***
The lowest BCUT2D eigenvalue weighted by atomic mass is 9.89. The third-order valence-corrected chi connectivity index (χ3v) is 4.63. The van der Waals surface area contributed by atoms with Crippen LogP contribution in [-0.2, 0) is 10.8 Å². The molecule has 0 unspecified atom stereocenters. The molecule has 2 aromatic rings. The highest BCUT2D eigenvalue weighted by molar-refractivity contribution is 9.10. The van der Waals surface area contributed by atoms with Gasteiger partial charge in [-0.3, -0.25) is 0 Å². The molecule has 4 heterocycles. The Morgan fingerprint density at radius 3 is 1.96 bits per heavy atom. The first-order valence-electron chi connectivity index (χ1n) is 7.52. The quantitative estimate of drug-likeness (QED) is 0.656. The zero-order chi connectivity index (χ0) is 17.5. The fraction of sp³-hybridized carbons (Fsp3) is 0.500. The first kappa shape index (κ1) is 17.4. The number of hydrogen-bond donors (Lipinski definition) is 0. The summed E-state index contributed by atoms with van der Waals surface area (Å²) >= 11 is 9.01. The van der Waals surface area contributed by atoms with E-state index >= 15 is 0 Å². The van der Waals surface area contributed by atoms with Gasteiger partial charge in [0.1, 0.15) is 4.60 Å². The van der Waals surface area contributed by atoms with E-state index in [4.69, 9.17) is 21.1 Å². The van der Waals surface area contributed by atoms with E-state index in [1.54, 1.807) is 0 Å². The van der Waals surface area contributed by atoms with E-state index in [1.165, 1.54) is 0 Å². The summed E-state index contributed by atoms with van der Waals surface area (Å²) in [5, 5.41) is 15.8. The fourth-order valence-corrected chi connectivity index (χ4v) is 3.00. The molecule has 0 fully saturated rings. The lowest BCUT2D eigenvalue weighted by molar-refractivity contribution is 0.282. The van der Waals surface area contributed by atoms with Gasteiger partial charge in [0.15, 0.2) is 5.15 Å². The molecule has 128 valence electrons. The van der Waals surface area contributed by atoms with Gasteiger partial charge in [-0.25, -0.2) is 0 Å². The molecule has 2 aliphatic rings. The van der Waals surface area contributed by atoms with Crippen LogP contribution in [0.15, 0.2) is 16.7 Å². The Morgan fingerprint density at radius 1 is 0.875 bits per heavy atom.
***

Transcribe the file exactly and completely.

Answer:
The lowest BCUT2D eigenvalue weighted by atomic mass is 9.89. The third-order valence-corrected chi connectivity index (χ3v) is 4.63. The van der Waals surface area contributed by atoms with Crippen LogP contribution in [-0.2, 0) is 10.8 Å². The molecule has 0 unspecified atom stereocenters. The molecule has 2 aromatic rings. The highest BCUT2D eigenvalue weighted by molar-refractivity contribution is 9.10. The van der Waals surface area contributed by atoms with Gasteiger partial charge in [-0.3, -0.25) is 0 Å². The molecule has 4 heterocycles. The Morgan fingerprint density at radius 3 is 1.96 bits per heavy atom. The first-order valence-electron chi connectivity index (χ1n) is 7.52. The quantitative estimate of drug-likeness (QED) is 0.656. The zero-order chi connectivity index (χ0) is 17.5. The fraction of sp³-hybridized carbons (Fsp3) is 0.500. The first kappa shape index (κ1) is 17.4. The number of hydrogen-bond donors (Lipinski definition) is 0. The summed E-state index contributed by atoms with van der Waals surface area (Å²) >= 11 is 9.01. The van der Waals surface area contributed by atoms with E-state index >= 15 is 0 Å². The van der Waals surface area contributed by atoms with Gasteiger partial charge in [0.1, 0.15) is 4.60 Å². The van der Waals surface area contributed by atoms with E-state index in [4.69, 9.17) is 21.1 Å². The van der Waals surface area contributed by atoms with E-state index in [1.54, 1.807) is 0 Å². The van der Waals surface area contributed by atoms with E-state index in [1.165, 1.54) is 0 Å². The summed E-state index contributed by atoms with van der Waals surface area (Å²) in [5, 5.41) is 15.8. The fourth-order valence-corrected chi connectivity index (χ4v) is 3.00. The molecule has 0 fully saturated rings. The lowest BCUT2D eigenvalue weighted by molar-refractivity contribution is 0.282. The van der Waals surface area contributed by atoms with Gasteiger partial charge in [0.15, 0.2) is 5.15 Å². The molecule has 128 valence electrons. The van der Waals surface area contributed by atoms with Gasteiger partial charge in [-0.25, -0.2) is 0 Å². The molecule has 2 aliphatic rings. The van der Waals surface area contributed by atoms with Crippen LogP contribution in [0.15, 0.2) is 16.7 Å². The Morgan fingerprint density at radius 1 is 0.875 bits per heavy atom.